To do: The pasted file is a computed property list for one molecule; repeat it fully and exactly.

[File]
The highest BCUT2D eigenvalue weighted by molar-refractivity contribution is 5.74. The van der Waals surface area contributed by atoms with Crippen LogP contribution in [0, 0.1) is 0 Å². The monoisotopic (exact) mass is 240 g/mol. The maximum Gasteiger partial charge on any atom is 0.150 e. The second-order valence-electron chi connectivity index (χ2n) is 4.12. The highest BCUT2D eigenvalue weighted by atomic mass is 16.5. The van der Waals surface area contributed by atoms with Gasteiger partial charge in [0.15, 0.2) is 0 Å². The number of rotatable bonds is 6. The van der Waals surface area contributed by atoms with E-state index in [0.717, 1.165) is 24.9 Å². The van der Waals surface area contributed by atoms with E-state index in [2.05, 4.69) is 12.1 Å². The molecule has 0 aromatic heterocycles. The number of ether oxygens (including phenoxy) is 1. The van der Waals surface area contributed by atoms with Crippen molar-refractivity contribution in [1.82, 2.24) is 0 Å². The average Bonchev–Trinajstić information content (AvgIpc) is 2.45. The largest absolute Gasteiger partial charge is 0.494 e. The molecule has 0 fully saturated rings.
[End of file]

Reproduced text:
The highest BCUT2D eigenvalue weighted by molar-refractivity contribution is 5.74. The van der Waals surface area contributed by atoms with Crippen LogP contribution in [0, 0.1) is 0 Å². The monoisotopic (exact) mass is 240 g/mol. The maximum Gasteiger partial charge on any atom is 0.150 e. The second-order valence-electron chi connectivity index (χ2n) is 4.12. The highest BCUT2D eigenvalue weighted by atomic mass is 16.5. The van der Waals surface area contributed by atoms with Gasteiger partial charge in [0.15, 0.2) is 0 Å². The number of rotatable bonds is 6. The van der Waals surface area contributed by atoms with E-state index in [0.717, 1.165) is 24.9 Å². The van der Waals surface area contributed by atoms with E-state index in [2.05, 4.69) is 12.1 Å². The molecule has 0 aromatic heterocycles. The number of ether oxygens (including phenoxy) is 1. The van der Waals surface area contributed by atoms with Crippen molar-refractivity contribution in [1.82, 2.24) is 0 Å². The average Bonchev–Trinajstić information content (AvgIpc) is 2.45. The largest absolute Gasteiger partial charge is 0.494 e. The molecule has 0 fully saturated rings.